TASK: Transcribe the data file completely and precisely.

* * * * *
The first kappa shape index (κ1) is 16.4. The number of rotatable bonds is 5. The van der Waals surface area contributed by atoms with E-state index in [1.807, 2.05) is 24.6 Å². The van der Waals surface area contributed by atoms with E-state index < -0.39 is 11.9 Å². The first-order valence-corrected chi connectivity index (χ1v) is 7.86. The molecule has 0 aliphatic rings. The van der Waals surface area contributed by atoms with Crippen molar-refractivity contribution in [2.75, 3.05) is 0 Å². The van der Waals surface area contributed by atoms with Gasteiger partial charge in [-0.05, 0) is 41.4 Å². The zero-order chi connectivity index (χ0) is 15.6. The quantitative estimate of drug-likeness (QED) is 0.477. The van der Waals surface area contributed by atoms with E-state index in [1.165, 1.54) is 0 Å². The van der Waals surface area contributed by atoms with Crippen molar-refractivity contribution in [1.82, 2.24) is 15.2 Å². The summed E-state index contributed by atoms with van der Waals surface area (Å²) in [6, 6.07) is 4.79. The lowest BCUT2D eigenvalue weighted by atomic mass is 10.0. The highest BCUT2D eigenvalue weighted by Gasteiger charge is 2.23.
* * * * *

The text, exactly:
The first kappa shape index (κ1) is 16.4. The number of rotatable bonds is 5. The van der Waals surface area contributed by atoms with E-state index in [1.807, 2.05) is 24.6 Å². The van der Waals surface area contributed by atoms with E-state index < -0.39 is 11.9 Å². The first-order valence-corrected chi connectivity index (χ1v) is 7.86. The molecule has 0 aliphatic rings. The van der Waals surface area contributed by atoms with Crippen molar-refractivity contribution in [2.75, 3.05) is 0 Å². The van der Waals surface area contributed by atoms with Gasteiger partial charge in [-0.05, 0) is 41.4 Å². The zero-order chi connectivity index (χ0) is 15.6. The quantitative estimate of drug-likeness (QED) is 0.477. The van der Waals surface area contributed by atoms with E-state index in [1.165, 1.54) is 0 Å². The van der Waals surface area contributed by atoms with Crippen molar-refractivity contribution in [1.82, 2.24) is 15.2 Å². The summed E-state index contributed by atoms with van der Waals surface area (Å²) in [6, 6.07) is 4.79. The lowest BCUT2D eigenvalue weighted by atomic mass is 10.0. The highest BCUT2D eigenvalue weighted by Gasteiger charge is 2.23.